Over here at Bourke Accounting, Bill breezed by and, nonchalantly, asked what I was working on (sometimes he wonders what he’s paying me for). In a perfectly rambling manner, I explained my obsession and love for the Scythian people. Bill’s eyes glazed appreciably as he subtly backed away and disappeared around the corner. I haven’t seen him for quite a while now.
I first learned about the Scythians back in college and it’s a society that has stuck with me these many years. The Scythians were a group of nomads who hung out around Siberia from about 900 BCE to 200 BCE (Blog.BritishMuseum.org). Yeah, I know, that definition doesn’t exactly inspire adoration, but wait! There’s more! First off, the Scythians were pure terrors on horseback. Not only were they the best riders in the area, they were such great horse breeders that Clearsky Farms would be envious. And once on horseback, the Scythians were one of the first groups to use mounted warfare with one of the “earliest fully composite bows” (Archeryhistorian.com). These bows were shorter than those of their enemies and a lot more accurate. In addition, Scythians made sure their enemies didn’t get up again by poisoning their arrowheads with Scythicon – a mixture of putrefied vipers, human blood and animal poop (Historyhit.com).
Besides being the fiercest fighters in the land, Scythians were hardcore partiers. They got drunk often and had a ritual based around “getting high on hemp in a kind of mobile ‘weed sauna’” (Blog.BritishMuseum.org). After battling and riding for hours, the Scythians understood and respected the medicinal attributes of wacky tabaccy. Not to be mistaken for Burning Man attendees, the Scythians were also heavily tattooed with intricate animal designs, using methods that closely resemble modern tattooing (Blog.BritishMuseum.org).
One other thing: all of the above were the common, day-to-day activities of both men and women. For example, women would “remain virgins until they could kill three of their enemies” (En.Wikipedia.org) in battle. My professor said this was because a woman had to prove her strength in order to show that she was worthy of childrearing and marriage (the same was expected of boys). Another example of the equality between men and women showed in their burial rites. When Scythians died, they were mummified and buried with all of the weaponry and honors befitting a warrior (including their sacrificed horse, sadly) (Ancient-origins.net); discovered remains show that “over a third of the…skeletons…are typed as females with heavy battle scarring” (Vice.com). It’s believed by anthropologists that Scythians were labeled “barbarians” by their contemporaries because of the equal opportunities shared by the sexes (Ancient-origins.net). For example, women of Greece (the closest comparable culture) had no political rights and were “controlled by men at nearly every stage of their lives” (Penn. Museum). Scythian women were obviously not the gentle and perfumed creatures sequestered inside well-appointed homes.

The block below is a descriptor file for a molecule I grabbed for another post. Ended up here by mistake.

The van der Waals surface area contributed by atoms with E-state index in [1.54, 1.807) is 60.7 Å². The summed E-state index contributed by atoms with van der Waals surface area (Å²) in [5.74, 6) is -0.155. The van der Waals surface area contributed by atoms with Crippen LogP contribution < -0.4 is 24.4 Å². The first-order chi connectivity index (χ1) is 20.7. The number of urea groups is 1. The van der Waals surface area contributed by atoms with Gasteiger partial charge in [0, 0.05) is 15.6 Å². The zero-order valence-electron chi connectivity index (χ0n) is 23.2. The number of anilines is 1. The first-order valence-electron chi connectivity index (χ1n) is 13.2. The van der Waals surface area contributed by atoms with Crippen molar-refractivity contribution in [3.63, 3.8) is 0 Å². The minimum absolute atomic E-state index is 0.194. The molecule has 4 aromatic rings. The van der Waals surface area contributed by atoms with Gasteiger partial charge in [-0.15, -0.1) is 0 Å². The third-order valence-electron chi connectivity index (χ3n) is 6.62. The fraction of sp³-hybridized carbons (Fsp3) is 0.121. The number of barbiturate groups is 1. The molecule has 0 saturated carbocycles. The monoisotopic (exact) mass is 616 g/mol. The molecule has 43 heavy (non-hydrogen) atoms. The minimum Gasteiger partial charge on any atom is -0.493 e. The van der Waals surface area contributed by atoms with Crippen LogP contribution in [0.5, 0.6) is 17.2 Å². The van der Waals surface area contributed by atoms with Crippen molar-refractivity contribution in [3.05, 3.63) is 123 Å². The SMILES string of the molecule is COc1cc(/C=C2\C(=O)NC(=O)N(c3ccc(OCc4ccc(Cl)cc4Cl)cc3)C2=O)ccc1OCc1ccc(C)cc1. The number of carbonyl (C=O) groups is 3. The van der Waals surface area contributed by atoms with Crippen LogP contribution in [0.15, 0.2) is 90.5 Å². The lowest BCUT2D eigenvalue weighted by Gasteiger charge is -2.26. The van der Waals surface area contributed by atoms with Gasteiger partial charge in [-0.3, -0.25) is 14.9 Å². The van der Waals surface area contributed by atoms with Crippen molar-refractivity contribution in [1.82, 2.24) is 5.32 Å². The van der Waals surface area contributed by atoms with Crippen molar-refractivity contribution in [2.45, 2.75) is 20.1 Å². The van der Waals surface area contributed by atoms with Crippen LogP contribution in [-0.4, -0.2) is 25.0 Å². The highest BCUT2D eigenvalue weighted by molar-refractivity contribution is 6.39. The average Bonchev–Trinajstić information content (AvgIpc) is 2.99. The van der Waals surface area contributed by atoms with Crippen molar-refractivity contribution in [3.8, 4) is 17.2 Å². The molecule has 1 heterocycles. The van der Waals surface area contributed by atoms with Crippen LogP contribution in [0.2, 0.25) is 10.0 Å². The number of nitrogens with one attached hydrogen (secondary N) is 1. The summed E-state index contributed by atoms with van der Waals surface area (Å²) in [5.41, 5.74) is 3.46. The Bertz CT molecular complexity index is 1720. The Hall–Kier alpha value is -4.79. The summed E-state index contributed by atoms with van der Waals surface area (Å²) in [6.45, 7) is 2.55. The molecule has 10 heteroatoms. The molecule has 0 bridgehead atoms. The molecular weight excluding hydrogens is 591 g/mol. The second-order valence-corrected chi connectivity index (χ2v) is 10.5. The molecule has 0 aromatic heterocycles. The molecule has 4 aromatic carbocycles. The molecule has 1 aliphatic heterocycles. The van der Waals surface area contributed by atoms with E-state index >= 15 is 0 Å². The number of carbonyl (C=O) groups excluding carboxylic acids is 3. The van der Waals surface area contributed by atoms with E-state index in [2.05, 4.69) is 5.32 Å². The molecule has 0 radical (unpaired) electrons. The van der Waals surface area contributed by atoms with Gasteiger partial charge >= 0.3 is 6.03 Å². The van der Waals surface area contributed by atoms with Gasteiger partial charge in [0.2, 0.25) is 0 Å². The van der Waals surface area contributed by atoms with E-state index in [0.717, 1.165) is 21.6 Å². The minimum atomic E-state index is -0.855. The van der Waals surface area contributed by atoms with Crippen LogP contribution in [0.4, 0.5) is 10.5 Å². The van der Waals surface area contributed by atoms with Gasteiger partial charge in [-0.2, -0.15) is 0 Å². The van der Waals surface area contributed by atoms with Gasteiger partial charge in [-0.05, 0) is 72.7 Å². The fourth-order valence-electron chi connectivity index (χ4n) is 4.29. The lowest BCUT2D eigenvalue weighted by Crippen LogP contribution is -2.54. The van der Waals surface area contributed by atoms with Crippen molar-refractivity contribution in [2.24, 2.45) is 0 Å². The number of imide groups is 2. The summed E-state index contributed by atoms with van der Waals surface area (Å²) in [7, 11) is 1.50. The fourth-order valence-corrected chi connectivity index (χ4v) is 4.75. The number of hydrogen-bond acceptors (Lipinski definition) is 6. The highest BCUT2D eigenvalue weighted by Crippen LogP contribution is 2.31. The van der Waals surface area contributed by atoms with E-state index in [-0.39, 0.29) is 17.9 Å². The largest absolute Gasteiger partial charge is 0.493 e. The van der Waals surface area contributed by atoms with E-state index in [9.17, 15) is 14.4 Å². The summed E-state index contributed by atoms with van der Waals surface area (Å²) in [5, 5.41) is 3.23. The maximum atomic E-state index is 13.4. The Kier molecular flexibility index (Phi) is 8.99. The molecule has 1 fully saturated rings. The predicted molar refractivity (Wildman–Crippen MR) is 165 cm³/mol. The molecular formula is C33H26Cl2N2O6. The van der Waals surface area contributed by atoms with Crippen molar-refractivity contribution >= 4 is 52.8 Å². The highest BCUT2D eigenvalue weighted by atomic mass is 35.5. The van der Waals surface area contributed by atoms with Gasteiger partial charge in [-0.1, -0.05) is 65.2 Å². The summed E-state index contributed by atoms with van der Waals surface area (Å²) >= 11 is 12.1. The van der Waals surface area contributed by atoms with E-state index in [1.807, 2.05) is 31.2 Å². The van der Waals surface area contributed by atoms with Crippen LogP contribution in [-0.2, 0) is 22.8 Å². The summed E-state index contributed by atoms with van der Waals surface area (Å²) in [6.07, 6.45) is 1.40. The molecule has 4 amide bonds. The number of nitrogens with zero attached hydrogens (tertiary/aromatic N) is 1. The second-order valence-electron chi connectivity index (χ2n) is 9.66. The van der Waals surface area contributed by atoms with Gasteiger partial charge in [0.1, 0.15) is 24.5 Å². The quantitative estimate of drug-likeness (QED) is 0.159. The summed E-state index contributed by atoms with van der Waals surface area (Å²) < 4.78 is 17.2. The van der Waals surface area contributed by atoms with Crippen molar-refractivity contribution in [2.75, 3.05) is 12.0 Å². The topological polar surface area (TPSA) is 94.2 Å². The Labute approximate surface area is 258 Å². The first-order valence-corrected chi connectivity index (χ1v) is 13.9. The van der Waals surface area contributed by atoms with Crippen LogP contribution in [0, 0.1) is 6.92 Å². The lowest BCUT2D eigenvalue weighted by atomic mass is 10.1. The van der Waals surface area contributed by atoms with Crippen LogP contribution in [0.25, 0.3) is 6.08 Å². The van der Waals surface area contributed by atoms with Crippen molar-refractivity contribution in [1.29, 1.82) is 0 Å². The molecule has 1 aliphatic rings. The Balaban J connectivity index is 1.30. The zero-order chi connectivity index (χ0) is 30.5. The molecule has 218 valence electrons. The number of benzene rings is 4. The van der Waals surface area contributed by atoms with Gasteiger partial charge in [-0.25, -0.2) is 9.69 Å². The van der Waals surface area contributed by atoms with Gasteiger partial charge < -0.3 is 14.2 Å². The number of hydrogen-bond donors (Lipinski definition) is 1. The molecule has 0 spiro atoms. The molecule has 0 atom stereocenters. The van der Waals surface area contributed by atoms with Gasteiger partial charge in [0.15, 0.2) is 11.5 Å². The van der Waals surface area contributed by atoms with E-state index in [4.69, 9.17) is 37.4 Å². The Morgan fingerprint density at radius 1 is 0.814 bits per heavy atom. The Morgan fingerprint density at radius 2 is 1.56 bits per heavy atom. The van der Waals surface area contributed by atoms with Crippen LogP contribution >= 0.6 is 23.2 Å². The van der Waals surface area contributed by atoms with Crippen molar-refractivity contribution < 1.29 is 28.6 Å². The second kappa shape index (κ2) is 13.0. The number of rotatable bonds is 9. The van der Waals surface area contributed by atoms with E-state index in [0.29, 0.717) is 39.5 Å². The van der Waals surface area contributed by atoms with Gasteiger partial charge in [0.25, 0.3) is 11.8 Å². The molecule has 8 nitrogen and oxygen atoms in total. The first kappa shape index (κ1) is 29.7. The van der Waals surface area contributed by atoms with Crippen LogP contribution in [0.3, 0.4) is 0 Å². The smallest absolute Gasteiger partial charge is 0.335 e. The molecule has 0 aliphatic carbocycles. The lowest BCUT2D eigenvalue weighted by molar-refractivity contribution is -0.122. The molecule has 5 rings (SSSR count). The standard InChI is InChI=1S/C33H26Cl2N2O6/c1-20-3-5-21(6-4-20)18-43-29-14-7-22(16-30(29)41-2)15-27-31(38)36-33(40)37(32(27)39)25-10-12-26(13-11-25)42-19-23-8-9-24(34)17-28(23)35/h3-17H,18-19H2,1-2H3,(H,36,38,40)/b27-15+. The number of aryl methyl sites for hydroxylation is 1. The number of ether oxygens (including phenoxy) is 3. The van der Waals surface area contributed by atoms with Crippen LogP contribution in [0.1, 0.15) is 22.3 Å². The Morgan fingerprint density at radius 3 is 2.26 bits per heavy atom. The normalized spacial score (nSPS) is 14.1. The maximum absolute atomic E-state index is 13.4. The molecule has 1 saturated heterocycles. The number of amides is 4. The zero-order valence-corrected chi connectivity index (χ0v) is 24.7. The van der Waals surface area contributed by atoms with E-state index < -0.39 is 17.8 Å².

Scythian culture was based on equality, nobility and courage (and weed and blood). Because the ladies were expected to carry their weight, the Scythians were able to utilize their entire population toward a common goal. When everyone is included and respected, everyone wins.
Bourke Accounting women are as highly trained as Bourke Accounting men (and just as fierce with the IRS). Bourke Accounting doesn’t believe in different standards for different folks. When you sit down with your Bourke Accounting bookkeeper or tax preparer, our promise of accuracy and efficiency is of the greatest import and it really shows.
Written by Sue H.